Trooper Involved in Death of Black Man Recorded Saying He 'Beat the F*** Out of Him'

Audio recordings obtained by the Associated Press purported to feature the voice of a white Louisiana State Police officer describing a struggle with Black man Ronald Greene which may have contributed to Greene's 2019 death.

Authorities initially claimed Greene died of injuries suffered during a police chase which ended when Greene ran his vehicle into a tree. After being apprehended by officers, Greene allegedly became unresponsive and died while being transported to a local medical facility. Greene's family filed a wrongful death lawsuit in May against seven police officers connected to Greene's death. The audio clip obtained by the AP allegedly features the voice of Master Trooper Chris Hollingsworth telling another individual that he engaged in violence against Greene.

"I beat the ever-living f*ck out of him," Hollingsworth could allegedly be heard to say, adding that he choked Greene and "everything else trying to get him under control."

"We finally got [Greene] in handcuffs when a third man got there, and the son of a bitch was still fighting him, was still wrestling with him trying to hold him down" the recording continued. "He was spitting blood everywhere and all of a sudden he just went limp."

Newsweek has neither obtained the audio recording nor verified the authenticity of the recording.

police, body camera
Audio from a body camera worn by a Louisiana State Police officer allegedly captured his conversation about the 2019 death of Ronald Greene. iStock/Getty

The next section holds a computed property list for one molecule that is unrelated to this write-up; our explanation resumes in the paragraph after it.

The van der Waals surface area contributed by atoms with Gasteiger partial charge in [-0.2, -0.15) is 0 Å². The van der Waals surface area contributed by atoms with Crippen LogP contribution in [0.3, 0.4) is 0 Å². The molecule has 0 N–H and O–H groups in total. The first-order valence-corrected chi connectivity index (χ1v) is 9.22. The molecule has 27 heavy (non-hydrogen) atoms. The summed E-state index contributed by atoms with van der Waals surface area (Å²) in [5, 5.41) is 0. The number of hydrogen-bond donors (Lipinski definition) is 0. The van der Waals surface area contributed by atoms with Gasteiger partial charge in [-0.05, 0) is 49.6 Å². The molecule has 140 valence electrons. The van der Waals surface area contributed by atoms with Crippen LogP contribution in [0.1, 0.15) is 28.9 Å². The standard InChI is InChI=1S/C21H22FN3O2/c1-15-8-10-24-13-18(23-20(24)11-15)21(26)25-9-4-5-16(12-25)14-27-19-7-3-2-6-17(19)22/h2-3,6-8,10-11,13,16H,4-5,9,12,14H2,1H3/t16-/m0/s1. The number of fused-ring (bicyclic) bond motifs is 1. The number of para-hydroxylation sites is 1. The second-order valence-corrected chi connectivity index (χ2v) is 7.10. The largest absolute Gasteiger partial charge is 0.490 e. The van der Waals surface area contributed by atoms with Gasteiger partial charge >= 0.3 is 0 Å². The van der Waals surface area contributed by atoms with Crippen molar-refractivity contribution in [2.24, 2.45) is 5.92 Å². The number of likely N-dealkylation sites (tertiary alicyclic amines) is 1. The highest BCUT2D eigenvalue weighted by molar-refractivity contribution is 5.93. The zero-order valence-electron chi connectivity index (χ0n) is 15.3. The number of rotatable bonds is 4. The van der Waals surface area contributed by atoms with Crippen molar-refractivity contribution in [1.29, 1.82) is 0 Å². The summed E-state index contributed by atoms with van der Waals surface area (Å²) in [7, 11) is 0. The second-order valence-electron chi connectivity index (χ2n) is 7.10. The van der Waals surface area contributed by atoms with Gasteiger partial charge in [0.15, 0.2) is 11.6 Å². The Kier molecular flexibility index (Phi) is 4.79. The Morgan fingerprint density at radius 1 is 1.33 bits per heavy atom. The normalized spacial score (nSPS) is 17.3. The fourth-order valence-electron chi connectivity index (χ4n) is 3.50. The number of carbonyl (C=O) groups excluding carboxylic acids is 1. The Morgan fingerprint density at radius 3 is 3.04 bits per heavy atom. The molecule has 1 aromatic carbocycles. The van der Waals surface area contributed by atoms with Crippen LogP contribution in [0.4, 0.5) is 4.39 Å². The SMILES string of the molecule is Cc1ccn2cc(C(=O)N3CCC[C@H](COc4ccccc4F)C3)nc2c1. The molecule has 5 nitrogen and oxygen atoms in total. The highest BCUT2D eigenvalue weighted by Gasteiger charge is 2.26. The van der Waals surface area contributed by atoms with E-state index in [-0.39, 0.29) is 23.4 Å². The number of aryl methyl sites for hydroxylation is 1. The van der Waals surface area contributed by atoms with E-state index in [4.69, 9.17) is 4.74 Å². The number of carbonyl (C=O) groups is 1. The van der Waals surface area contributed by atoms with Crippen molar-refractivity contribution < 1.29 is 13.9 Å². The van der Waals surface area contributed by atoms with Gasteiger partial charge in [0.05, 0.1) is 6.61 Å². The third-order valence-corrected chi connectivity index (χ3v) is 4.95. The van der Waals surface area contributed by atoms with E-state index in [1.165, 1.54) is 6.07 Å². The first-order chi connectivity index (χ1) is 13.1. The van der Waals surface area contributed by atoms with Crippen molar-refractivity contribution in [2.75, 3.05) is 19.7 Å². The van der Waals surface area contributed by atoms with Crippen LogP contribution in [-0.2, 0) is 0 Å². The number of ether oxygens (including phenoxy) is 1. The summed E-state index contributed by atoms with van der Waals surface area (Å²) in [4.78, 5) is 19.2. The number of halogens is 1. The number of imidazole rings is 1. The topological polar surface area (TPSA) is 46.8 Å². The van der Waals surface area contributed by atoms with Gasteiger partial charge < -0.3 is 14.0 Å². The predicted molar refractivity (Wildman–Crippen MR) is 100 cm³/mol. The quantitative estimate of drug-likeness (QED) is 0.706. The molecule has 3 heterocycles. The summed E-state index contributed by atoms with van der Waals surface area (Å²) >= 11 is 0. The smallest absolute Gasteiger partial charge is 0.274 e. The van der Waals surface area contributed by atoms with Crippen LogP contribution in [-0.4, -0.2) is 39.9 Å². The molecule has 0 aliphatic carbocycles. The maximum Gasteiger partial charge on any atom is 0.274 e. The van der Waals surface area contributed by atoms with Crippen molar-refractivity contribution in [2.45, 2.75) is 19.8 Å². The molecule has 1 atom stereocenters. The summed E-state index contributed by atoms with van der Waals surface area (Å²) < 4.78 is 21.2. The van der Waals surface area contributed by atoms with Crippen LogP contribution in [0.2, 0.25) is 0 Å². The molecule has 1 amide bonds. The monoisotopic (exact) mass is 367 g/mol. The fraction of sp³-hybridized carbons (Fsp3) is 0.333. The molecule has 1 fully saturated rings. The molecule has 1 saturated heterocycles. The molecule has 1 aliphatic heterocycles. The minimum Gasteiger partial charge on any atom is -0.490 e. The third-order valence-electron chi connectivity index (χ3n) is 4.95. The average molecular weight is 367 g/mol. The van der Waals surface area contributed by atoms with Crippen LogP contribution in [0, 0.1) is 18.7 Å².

Master Trooper Hollingsworth was placed on paid leave after an internal investigation was opened by the Louisiana State Police more than a year after Greene's death. Shortly after being informed of the Louisiana State Police department's intention to fire him in September, Hollingsworth died in a single-car accident.

In the wrongful death lawsuit, Greene's family alleges that a post-mortem examination of Greene's injuries were inconsistent with reports initially provided by Louisiana officers.

"The call for Emergency Medical Services concealed the fact that lethal force had been used," the complaint read. Officers had also claimed that Greene had been under the influence at the time of the accident, but a toxicology exam determined that Greene had not ingested any intoxicants.

Union Parish coroner Renee Smith told the AP that her office had labeled cardiac arrest as the cause of Greene's death. While the official coroner's report made note of the auto accident, no police struggle was mentioned.

Body camera footage of the incident has not been released by authorities. In September, Louisiana Governor John Bel Edwards said the public would receive the footage when investigations into Greene's death were completed.

In September, a federal civil rights investigation into Greene's death was opened by the Federal Bureau of Investigation, the U.S. Justice Department's Civil Rights Division and the U.S. Attorney's Office for the Western District of Louisiana.

Newsweek reached out to the FBI for comment.